Queues are part of everyday routine and experienced by most shoppers, yet little attention has been given to providing historical accounts of queuing as a consumer task or as a shopper experience. This paper examines grocery shop queues and the changing experience of shoppers in historical perspective, specifically focusing upon the shift from counter-service to self-service grocery formats in Britain from 1945 to 1975. The paper draws upon a wide range of material using evidence from oral histories and witness groups, which is supported by contemporary sources from the Mass Observation Archive, newspapers, shopper surveys, and trade publications and reports. The conceptual framework developed in the paper explores the public and private dimensions of queues to consider the experiences and perceptions of shoppers during a period of rapid change in the retail grocery system. More generally, the paper contributes to our understanding of how management innovations are connected to untraded public values.
The fate of a contracting liquid filament depends on the Ohnesorge number (
), the initial aspect ratio (
) and surface perturbation. Generally, it is believed that there exists a critical aspect ratio
such that longer filaments break up and shorter ones recoil into a single drop. Through computational and experimental studies, we report a transitional regime for filaments with a broad range of intermediate aspect ratios, where there exist multiple
thresholds at which a novel breakup mode alternates with no-break mode. We develop a simple model considering the superposition of capillary waves, which can predict the complicated new phase diagram. In this model, the breakup results from constructive interference between the capillary waves that originate from the ends of the filament.
Teaching undergraduate students, mentoring graduate students, and generating publishable research are distinct tasks for many political scientists. This article highlights lessons for merging these activities through experiences from an initiative that sparked a series of collaborative-research projects focused on opinions about crime and punishment in the United States. This article describes three collaborative projects conducted between 2015 and 2017 to demonstrate how to merge undergraduate teaching, graduate training, and producing research. By participating in these projects, students learned about social-scientific research through hands-on experiences designing experiments, collecting and analyzing original data, and reporting empirical findings to a public audience. This approach is an effective way to engage students and generate research that can advance professional goals.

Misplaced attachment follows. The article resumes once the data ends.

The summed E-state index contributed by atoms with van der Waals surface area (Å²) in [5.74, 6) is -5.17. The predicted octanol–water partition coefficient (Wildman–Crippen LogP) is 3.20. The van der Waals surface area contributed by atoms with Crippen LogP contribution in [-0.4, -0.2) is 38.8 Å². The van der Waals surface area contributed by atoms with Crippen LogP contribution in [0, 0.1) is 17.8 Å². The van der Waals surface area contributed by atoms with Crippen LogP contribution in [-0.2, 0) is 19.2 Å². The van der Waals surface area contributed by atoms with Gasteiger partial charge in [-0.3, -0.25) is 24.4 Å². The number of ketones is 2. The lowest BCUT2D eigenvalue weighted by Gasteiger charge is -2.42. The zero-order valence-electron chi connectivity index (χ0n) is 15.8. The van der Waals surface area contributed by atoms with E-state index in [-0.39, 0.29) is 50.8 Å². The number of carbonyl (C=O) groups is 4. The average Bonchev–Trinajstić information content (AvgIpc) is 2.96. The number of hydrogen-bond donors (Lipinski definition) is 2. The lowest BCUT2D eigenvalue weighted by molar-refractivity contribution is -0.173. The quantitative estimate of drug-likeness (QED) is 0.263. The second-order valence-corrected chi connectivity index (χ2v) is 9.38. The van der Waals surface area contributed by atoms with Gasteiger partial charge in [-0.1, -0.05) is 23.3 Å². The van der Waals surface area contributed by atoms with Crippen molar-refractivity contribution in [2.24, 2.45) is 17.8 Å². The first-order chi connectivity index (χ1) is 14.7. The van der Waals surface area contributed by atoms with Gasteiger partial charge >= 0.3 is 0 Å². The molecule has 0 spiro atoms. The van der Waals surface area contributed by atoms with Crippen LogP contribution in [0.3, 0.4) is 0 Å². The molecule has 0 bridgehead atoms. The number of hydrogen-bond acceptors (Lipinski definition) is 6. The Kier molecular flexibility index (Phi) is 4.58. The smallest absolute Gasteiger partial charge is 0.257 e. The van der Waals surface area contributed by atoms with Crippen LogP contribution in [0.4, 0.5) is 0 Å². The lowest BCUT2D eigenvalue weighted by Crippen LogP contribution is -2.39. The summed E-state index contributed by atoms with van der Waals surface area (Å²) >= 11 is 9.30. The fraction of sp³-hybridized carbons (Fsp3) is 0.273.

Community-led total sanitation (CLTS) is an intervention that strives to end the practice of open defaecation. This study measured the effectiveness of CLTS in Nyando District by examining the association between community open defaecation-free (ODF) status and childhood diarrhoeal illness. A cross-sectional study design was used among households with children ⩽5 years old to ascertain information on acute diarrhoea in the past year (outcome), sanitation and health behaviours. Water testing was conducted to determine Escherichia coli and turbidity levels for 55 water sources. Data were obtained from 210 parents or caregivers from an ODF community and 216 parents or caregivers in a non-ODF community. The non-ODF participants reported a non-significant 16% increased risk of diarrhoea compared with the participants from the ODF community. Children's HIV positivity (adjusted prevalence ratio (aPR) = 2.29; 95% CI 2.07–2.53), unsafe child stool disposal (aPR = 1.92; 95% CI 1.74–2.12) and low household income (aPR = 1.93; 95% CI 1.46–2.56) were associated with diarrhoea, in the non-ODF community. The ODF location had a higher percentage of E. coli in the drinking water compared with the non-ODF location (76.7% vs. 60%). Diarrhoeal disease rates in children ⩽5 years old did not differ by whether a latrine intervention was implemented. Water sampling findings suggest water safety may have decreased the effectiveness of the CLTS’ improvement of childhood diarrhoea. Improved water treatment practices, safe stool disposal and education may improve the CLTS intervention in ODF communities and therefore reduced the risk of childhood diarrhoea.